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21 June 2024

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Connected World Life of a Scientist

Why can’t learning be more fun?

VU academics blog monthly about improving societal connectedness at

My daughter experiences school-related stress on a regularly basis. She often comes home telling me she had to work really hard, with almost no time for fun or games. The many tests and grades make her nervous. Of course, this type of stress is not uncommon and not necessarily a concern. However, my daughter is 10 years old. I find that far too young for the pressure and stress that she experiences at school. Why can’t learning be more fun? And why can’t schools focus more on children’s motivation and well-being, rather than on their grades? To find answers, we need to look beyond one single research discipline.

Many issues related to our children’s education are complex and rooted in different intertwined layers. In science, these layers are called levels and we distinguish between, for example, the individual, social and societal levels. Each individual child goes through a unique developmental trajectory during their school period. Their neurobiological developmental processes are strongly shaped by their social environment: interactions with peers, siblings, parents and teachers. Influences are also exerted at the macro level by teaching practices (school systems) and the dominant values and goals within a society (the sociopolitical context).

Let’s go back to the example of my daughter. I remember her starting primary school as a happy and confident little girl who was eager to learn. Over the years, we have seen her losing motivation for schoolwork and becoming more worried about her performance. And my daughter is not an isolated case, as the Dutch Health Behaviour in School-Aged Children (HBSC) study convincingly demonstrates. HBSC’s 2022 report shows a concerning tripling of experienced performance pressure among Dutch youth over the last two decades. This increased pressure is accompanied by mental health problems, especially in girls.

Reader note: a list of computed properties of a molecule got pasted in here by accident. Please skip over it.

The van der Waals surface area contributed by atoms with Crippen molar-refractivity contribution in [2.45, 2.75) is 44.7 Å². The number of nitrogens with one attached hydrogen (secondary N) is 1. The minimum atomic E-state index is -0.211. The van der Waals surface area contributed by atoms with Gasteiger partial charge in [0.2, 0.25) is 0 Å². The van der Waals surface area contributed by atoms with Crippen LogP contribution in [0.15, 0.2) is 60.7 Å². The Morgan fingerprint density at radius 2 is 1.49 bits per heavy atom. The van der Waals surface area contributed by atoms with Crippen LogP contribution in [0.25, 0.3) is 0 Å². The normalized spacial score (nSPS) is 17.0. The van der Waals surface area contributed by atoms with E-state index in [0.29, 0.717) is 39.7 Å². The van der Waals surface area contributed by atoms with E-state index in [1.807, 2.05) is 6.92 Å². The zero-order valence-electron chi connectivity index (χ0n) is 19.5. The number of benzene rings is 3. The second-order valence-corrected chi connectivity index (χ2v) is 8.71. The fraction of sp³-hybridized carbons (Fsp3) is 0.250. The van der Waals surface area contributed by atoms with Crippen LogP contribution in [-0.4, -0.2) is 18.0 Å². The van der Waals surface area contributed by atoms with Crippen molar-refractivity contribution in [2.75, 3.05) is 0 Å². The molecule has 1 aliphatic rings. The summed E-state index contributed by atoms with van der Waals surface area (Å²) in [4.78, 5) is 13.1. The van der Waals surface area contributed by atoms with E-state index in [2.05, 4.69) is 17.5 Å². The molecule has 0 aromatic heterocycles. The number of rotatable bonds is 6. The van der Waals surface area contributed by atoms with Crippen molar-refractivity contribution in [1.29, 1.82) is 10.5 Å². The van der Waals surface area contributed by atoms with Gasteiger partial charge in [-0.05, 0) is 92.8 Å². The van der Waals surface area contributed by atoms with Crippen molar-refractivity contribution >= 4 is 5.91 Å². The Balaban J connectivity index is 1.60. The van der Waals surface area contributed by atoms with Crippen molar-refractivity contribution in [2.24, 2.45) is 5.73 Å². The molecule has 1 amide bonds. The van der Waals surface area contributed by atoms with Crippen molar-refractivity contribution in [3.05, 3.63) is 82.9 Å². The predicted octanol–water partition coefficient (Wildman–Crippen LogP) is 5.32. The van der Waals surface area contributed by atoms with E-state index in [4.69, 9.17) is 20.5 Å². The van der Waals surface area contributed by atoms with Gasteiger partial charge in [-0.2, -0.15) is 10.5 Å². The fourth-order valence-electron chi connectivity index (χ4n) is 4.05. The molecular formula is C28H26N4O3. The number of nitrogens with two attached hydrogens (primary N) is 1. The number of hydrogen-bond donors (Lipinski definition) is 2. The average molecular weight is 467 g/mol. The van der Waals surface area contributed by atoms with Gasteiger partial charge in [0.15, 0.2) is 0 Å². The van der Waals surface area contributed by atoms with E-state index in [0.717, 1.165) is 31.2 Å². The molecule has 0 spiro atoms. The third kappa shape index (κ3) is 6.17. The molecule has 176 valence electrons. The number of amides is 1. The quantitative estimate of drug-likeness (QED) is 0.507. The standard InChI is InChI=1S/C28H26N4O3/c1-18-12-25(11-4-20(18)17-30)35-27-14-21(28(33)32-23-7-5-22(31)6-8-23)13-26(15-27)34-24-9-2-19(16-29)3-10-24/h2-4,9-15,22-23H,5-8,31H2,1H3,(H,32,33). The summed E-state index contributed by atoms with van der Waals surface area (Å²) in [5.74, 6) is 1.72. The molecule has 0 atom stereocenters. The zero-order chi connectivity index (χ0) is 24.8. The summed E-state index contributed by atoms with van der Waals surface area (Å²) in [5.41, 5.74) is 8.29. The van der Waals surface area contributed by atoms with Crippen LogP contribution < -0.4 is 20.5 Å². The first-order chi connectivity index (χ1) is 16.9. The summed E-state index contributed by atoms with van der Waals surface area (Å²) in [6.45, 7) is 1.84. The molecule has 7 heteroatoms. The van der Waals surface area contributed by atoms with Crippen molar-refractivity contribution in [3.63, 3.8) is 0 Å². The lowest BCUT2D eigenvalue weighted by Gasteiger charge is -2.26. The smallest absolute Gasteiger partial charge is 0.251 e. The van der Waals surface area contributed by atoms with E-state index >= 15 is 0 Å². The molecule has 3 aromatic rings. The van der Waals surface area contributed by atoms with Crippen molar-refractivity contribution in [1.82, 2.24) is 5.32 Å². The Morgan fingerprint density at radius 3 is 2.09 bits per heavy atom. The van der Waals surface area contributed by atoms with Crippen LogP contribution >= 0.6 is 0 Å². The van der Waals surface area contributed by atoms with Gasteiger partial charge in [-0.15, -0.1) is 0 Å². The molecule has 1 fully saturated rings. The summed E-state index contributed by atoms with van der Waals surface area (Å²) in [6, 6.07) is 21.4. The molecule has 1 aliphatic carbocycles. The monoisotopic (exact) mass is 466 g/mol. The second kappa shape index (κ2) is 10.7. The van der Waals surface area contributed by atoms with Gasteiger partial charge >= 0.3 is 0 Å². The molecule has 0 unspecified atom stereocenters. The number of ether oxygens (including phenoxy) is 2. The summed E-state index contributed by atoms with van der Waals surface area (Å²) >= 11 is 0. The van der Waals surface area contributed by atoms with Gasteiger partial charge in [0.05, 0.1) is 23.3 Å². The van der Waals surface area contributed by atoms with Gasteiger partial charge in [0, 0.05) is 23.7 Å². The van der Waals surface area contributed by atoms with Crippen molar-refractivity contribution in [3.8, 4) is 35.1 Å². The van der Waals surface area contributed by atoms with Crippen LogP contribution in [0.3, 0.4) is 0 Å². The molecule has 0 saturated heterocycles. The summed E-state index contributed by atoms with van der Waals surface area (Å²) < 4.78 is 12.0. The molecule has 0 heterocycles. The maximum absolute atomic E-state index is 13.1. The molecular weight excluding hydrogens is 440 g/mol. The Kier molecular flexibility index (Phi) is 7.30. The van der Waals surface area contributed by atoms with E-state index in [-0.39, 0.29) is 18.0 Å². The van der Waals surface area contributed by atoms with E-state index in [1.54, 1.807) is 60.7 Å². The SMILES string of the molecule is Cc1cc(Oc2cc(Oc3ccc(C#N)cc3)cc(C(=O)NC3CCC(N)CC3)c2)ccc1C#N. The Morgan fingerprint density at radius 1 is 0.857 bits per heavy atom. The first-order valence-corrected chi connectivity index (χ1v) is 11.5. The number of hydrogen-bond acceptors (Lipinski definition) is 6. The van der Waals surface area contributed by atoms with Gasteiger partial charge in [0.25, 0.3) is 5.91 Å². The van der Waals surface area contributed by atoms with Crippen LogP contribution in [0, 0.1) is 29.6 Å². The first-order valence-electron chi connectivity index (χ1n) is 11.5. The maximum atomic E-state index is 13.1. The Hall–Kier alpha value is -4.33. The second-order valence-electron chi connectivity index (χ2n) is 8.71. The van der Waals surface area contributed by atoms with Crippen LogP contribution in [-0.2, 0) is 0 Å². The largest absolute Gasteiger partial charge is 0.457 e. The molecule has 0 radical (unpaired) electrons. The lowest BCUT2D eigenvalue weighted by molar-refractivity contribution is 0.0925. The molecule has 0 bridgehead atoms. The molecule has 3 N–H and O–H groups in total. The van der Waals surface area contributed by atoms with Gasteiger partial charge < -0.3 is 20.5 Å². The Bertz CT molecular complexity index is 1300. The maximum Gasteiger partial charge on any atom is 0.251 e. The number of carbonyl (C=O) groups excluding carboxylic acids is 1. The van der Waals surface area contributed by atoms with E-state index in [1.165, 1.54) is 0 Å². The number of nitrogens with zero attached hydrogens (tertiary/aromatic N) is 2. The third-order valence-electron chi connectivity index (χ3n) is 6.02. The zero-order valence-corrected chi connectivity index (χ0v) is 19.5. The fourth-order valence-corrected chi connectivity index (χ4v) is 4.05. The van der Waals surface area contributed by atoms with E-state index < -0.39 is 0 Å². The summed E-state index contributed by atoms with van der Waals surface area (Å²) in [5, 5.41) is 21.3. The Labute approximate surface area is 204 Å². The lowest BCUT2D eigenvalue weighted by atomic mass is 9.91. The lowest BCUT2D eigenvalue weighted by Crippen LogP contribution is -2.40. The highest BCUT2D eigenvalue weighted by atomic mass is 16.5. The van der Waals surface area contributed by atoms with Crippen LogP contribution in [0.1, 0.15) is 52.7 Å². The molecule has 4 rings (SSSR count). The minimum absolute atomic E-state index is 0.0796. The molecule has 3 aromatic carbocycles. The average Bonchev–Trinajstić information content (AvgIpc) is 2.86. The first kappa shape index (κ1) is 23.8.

Because of the complex and multi-levelled nature of a child’s development during the school period, we need to connect research from different fields and traditions to get to a better understanding of wicked problems such as performance pressure.

Connecting neuroscience, education and society: why? To understand why many children feel more stressed about their performance than they enjoy learning, we need to understand the interplay between the development of their brains and minds, school practices and societal values.
During the entire school period, important developmental processes occur in a child’s brain, shaping their behaviour and learning mechanisms. At the same time, brain development is influenced by the inputs a child receives, often in interaction with others.